project: oil tank level sensor

A heating oil tank level sensor that’s more useful than anything you can buy.

  • Measures oil level in any unit – litres, gallons or days until I need to refill the tank
  • Displays readings on a gauge or time graph (uses Home Assistant gauge & history graph).
  • Receive readings or alerts as an email or phone notification or flashing smart bulb in the house.
  • Uses an ultrasound sensor JSN-SR04T Ultrasonic distance measuring sensor, waterproof (~£6 ebay)
  • Uses an ESP32 wifi chip (~ £6 ebay).
  • With a waterproof housing could work outdoors and on battery power.
  • The project with little modification would monitor the salt level in a water softener or the water in a water barrel. (Ref Dr Zzz – youtube)

Some homes use oil as a fuel for keeping warm in winter. The oil is burned in a central heating boiler in much the same way that many homes in the UK burn methane. Although we call the liquid ‘heating oil’ it’s more runny than the oil you know: it’s more like diesel or white spirits or turps or paraffin or kerosine. Over the course of a winter I might need to order two or three deliveries of oil but till now I’ve no way to predict the day when I’ll need to top it up. And I really don’t ever want to run out of oil.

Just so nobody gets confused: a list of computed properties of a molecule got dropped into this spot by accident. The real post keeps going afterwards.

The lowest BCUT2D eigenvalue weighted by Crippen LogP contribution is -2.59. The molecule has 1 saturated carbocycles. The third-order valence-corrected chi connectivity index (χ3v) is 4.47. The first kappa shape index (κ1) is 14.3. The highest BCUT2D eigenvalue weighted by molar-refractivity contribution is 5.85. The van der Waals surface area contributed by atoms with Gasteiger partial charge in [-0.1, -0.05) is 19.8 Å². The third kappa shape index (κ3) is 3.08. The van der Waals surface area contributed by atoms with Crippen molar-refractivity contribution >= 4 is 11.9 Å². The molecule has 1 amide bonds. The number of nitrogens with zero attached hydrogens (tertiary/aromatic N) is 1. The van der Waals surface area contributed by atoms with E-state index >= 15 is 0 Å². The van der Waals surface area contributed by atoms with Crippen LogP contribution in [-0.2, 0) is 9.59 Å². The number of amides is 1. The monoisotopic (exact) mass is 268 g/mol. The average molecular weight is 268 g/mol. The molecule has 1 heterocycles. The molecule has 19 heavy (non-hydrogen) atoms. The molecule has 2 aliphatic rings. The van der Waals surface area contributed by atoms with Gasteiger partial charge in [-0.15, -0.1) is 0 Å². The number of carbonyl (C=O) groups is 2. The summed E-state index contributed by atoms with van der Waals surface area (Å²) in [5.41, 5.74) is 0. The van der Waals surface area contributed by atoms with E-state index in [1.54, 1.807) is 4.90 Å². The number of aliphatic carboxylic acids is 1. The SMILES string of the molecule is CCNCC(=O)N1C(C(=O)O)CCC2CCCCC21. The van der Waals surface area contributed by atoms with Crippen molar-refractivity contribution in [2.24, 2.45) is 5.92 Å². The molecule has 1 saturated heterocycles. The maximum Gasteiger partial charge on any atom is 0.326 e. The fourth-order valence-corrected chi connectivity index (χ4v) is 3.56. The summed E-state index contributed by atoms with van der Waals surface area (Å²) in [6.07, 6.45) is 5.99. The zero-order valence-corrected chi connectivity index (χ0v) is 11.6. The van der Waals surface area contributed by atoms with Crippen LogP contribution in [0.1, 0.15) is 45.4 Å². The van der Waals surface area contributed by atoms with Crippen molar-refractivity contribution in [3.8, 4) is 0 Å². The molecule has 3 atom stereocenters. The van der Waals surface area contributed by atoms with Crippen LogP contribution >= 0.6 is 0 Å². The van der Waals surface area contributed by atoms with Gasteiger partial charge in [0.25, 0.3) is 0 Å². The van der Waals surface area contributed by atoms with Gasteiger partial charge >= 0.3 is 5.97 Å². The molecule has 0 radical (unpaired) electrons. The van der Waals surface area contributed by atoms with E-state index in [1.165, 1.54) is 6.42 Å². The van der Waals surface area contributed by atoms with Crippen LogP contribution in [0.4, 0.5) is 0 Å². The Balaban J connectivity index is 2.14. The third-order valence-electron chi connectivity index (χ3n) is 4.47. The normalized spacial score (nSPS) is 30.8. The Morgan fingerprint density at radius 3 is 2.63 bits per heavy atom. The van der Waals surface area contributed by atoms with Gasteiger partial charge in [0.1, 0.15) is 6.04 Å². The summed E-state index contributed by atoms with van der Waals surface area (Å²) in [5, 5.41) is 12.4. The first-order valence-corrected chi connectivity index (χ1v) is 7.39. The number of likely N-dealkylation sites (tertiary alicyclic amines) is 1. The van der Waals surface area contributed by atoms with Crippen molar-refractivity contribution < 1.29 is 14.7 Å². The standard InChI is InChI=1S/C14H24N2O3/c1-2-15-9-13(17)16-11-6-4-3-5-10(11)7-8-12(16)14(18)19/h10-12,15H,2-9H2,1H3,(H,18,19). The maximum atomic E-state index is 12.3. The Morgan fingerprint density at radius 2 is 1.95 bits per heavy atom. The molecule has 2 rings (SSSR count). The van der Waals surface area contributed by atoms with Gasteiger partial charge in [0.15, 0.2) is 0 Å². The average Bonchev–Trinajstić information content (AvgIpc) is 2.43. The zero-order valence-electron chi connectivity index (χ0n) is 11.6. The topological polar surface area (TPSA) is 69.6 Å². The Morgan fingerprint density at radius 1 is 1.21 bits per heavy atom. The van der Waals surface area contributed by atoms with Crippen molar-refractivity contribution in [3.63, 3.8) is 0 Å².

I asked local firm Shelford Heating to quote for an oil level sensor. Their solution involved drilling and shimming the steel tank to fit an Apollo wireless kit – but the £220 quote seemed excessive for this need. I could also have bought the kit, which sends an oil level to a display unit but I really wanted something that recorded oil levels and could alert me better.

How it connects up

A waterproof ultrasonic sensor, looking like a car bumper sensor, arrives with a long lead and a blue board. Female-female Dupont jumper wires will connect the four pins on the board to an ESP32. Two of the pins connect to ~ 5v power and ground. The other two, labelled TRIG and ECHO go to any suitable GPIO pin on the ESP32. I connected them to GPIO 15 and GPIO 16. Thus far we’ve four wires joining an ESP32 and a sensor board. We now need a lead (from a USB charger) to bring 5v power and GND to the ESP32.